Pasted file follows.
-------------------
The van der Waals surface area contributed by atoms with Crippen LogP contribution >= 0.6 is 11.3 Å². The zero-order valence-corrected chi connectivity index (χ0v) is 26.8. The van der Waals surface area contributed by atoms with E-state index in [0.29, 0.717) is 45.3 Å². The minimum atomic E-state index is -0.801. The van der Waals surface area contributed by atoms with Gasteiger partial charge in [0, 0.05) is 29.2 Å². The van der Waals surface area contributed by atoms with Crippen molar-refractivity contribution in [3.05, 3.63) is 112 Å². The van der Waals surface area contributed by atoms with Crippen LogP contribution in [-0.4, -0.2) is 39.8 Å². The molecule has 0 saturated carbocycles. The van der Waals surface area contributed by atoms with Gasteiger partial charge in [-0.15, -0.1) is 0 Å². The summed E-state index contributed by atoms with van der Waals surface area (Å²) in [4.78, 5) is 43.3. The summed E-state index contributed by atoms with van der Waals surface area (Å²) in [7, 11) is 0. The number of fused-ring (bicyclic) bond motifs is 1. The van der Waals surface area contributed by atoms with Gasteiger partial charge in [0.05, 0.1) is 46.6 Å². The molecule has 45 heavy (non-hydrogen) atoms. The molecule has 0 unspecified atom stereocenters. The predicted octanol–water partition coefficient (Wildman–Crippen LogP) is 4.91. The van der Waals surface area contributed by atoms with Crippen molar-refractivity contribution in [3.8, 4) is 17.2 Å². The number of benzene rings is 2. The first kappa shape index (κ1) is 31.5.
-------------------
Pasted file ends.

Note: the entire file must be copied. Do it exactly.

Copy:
The van der Waals surface area contributed by atoms with Crippen LogP contribution >= 0.6 is 11.3 Å². The zero-order valence-corrected chi connectivity index (χ0v) is 26.8. The van der Waals surface area contributed by atoms with E-state index in [0.29, 0.717) is 45.3 Å². The minimum atomic E-state index is -0.801. The van der Waals surface area contributed by atoms with Gasteiger partial charge in [0, 0.05) is 29.2 Å². The van der Waals surface area contributed by atoms with Crippen molar-refractivity contribution in [3.05, 3.63) is 112 Å². The van der Waals surface area contributed by atoms with Crippen LogP contribution in [-0.4, -0.2) is 39.8 Å². The molecule has 0 saturated carbocycles. The van der Waals surface area contributed by atoms with Gasteiger partial charge in [-0.15, -0.1) is 0 Å². The summed E-state index contributed by atoms with van der Waals surface area (Å²) in [4.78, 5) is 43.3. The summed E-state index contributed by atoms with van der Waals surface area (Å²) in [7, 11) is 0. The number of fused-ring (bicyclic) bond motifs is 1. The van der Waals surface area contributed by atoms with Gasteiger partial charge in [0.05, 0.1) is 46.6 Å². The molecule has 45 heavy (non-hydrogen) atoms. The molecule has 0 unspecified atom stereocenters. The predicted octanol–water partition coefficient (Wildman–Crippen LogP) is 4.91. The van der Waals surface area contributed by atoms with Crippen molar-refractivity contribution in [3.8, 4) is 17.2 Å². The number of benzene rings is 2. The first kappa shape index (κ1) is 31.5.